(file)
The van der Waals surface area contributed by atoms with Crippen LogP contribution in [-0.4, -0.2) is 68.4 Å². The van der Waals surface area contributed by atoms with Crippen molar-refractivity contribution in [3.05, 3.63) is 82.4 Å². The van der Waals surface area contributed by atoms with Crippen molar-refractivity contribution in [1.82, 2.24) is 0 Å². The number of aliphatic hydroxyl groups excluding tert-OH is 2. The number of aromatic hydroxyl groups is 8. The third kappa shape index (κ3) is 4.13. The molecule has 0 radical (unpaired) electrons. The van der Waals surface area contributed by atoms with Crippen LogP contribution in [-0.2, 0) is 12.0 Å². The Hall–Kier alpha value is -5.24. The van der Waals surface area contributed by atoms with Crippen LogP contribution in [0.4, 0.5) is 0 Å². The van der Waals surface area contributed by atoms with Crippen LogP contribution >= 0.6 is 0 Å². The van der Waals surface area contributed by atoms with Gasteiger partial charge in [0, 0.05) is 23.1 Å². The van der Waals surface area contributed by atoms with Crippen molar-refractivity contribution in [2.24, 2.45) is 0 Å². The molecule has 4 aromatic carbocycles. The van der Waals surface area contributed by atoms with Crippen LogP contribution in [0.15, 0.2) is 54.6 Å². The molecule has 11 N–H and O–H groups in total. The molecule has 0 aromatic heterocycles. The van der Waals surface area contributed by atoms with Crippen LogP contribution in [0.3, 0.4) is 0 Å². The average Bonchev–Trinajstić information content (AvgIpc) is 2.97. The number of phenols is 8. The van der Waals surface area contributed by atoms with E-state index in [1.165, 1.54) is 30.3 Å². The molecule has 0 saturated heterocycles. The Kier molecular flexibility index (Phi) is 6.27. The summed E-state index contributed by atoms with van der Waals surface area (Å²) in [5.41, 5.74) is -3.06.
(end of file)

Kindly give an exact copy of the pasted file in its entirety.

The van der Waals surface area contributed by atoms with Crippen LogP contribution in [-0.4, -0.2) is 68.4 Å². The van der Waals surface area contributed by atoms with Crippen molar-refractivity contribution in [3.05, 3.63) is 82.4 Å². The van der Waals surface area contributed by atoms with Crippen molar-refractivity contribution in [1.82, 2.24) is 0 Å². The number of aliphatic hydroxyl groups excluding tert-OH is 2. The number of aromatic hydroxyl groups is 8. The third kappa shape index (κ3) is 4.13. The molecule has 0 radical (unpaired) electrons. The van der Waals surface area contributed by atoms with Crippen LogP contribution in [-0.2, 0) is 12.0 Å². The Hall–Kier alpha value is -5.24. The van der Waals surface area contributed by atoms with Crippen LogP contribution in [0.4, 0.5) is 0 Å². The van der Waals surface area contributed by atoms with Crippen LogP contribution >= 0.6 is 0 Å². The van der Waals surface area contributed by atoms with Gasteiger partial charge in [0, 0.05) is 23.1 Å². The van der Waals surface area contributed by atoms with Crippen molar-refractivity contribution in [2.24, 2.45) is 0 Å². The molecule has 4 aromatic carbocycles. The van der Waals surface area contributed by atoms with Crippen LogP contribution in [0.15, 0.2) is 54.6 Å². The molecule has 11 N–H and O–H groups in total. The molecule has 0 aromatic heterocycles. The van der Waals surface area contributed by atoms with Crippen LogP contribution in [0.3, 0.4) is 0 Å². The average Bonchev–Trinajstić information content (AvgIpc) is 2.97. The number of phenols is 8. The van der Waals surface area contributed by atoms with E-state index in [1.165, 1.54) is 30.3 Å². The molecule has 0 saturated heterocycles. The Kier molecular flexibility index (Phi) is 6.27. The summed E-state index contributed by atoms with van der Waals surface area (Å²) in [5.41, 5.74) is -3.06.